6. If you catch your puppy in the act of eliminating inside, clap sharply twice, just enough to startle but not scare him. (If your puppy seems upset or scared by your clapping, clap a little softer the next time you catch him in the act.) When startled, the puppy should stop in mid-stream. Immediately run with him outside, encouraging him to come with you the whole way. (If necessary, take your puppy gently by the collar to run him outside.) Allow your pup to finish eliminating outside, and then reward him with happy praise and a small treat. If he has nothing to eliminate when he gets outside, don’t worry. Just try to be more watchful of him in the house in the future. If your puppy has an accident but you don’t catch him in the act and only find the accident afterward, do nothing to your pup. He cannot connect any punishment with something he did hours or even minutes ago.

    Additional House Training Tips

    • Clean accidents with an enzymatic cleanser to minimize odors that might attract the puppy back to the same spot.
    • Once your puppy is house trained in your home, he may still have accidents when visiting others’ homes. That’s because puppies need to generalize their learning to new environments. Just because they seem to know something in one place does NOT mean that they’ll automatically know that thing everywhere. You’ll need to watch your puppy carefully when you visit new places together and be sure to take him out often.
    • Likewise, if something in your puppy’s environment changes, he may have a lapse in house training. For example, a puppy might seem completely house trained until you bring home a large potted tree—which may look to him like a perfect place to lift his leg!

    House training does require an investment of time and effort—but it can be done! If you’re consistent, your hard work will pay off. Hang in there! If you need help, don’t hesitate to contact a qualified professional, such as a Certified Professional Dog Trainer (CPDT), a Certified Applied Animal Behaviorist (CAAB or Associate CAAB) or a board-certified veterinary behaviorist (Dip ACVB).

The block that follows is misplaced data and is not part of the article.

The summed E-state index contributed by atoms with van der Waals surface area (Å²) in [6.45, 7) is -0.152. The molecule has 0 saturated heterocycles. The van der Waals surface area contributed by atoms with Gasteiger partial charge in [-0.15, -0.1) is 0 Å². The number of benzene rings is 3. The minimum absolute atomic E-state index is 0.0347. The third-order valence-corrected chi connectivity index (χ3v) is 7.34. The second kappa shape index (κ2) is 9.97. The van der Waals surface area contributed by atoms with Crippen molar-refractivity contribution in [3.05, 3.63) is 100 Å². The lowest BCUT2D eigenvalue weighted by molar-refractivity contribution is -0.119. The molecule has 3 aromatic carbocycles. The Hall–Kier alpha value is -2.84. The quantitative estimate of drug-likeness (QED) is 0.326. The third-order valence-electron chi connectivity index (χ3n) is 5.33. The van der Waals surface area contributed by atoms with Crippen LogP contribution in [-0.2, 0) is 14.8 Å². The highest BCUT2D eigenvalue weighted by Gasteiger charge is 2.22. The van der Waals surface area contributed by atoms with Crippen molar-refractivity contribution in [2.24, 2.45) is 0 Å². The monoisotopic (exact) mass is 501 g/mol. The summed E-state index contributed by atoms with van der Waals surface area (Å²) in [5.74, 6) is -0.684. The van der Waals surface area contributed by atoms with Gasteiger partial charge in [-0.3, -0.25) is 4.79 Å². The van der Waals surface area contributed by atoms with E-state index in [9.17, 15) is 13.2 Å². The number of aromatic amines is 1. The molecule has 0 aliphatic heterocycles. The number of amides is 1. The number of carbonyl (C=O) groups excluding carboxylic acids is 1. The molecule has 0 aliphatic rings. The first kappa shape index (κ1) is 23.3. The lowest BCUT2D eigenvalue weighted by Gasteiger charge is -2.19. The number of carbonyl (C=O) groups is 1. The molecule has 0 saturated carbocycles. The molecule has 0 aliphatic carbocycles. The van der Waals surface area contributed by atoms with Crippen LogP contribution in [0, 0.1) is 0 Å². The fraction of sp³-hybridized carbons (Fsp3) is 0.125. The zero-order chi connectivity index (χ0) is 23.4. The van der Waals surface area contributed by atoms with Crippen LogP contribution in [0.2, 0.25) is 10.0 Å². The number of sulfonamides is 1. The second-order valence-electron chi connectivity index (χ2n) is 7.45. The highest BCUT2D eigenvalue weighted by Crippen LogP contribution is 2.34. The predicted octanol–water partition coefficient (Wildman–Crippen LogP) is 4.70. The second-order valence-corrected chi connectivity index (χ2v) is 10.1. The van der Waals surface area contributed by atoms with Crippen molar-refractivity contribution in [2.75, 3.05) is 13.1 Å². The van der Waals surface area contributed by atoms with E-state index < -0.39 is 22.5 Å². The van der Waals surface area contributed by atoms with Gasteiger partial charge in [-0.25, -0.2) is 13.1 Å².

What NOT to Do:

    • Do not rub your puppy’s nose in his waste.
    • Do not scold your dog for eliminating indoors. Instead, if you catch him in the act, make a noise to startle him and stop him from urinating or defecating. Then immediately show your dog where you want him to go by running with him outside, waiting until he goes, and then praising and rewarding him.
    • Do not physically punish your puppy for accidents (hitting with newspaper, spanking, etc.). Realize that if your puppy has accidents in the house, you failed to adequately supervise him, you did not take him outside frequently enough, or you ignored or were unaware of his signals that he needed to go outside.
    • Do not confine your puppy to a small area for hours each day, without doing anything else to correct the problem.
    • Do not crate your puppy if he’s soiling in the crate.
    • If your puppy enjoys being outside, don’t bring him inside right after he eliminates or he may learn to “hold it” so that he can stay outside longer.
    • Do not clean with an ammonia-based cleanser. Urine contains ammonia. Cleaning with ammonia could attract your puppy back to the same spot to urinate again. Instead, use an enzymatic cleaner. You can find one at some grocery stores or any major pet store.
  • Hurricane Sandy – We Want To Help

    Posted on November 30th, 2012
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    Our hearts go out to Hurricane Sandy victims…there is still so much clean up to be done on the East Coast and we want to help. Please watch our special Hurricane Sandy video:

  • After Flood Clean Up

    Posted on November 8th, 2012
    admin 1 comment

    Unfortunately many of the Hurricane Sandy victims are forced to clean up their home after the devistation of the storm that has affected so many East Coast residents.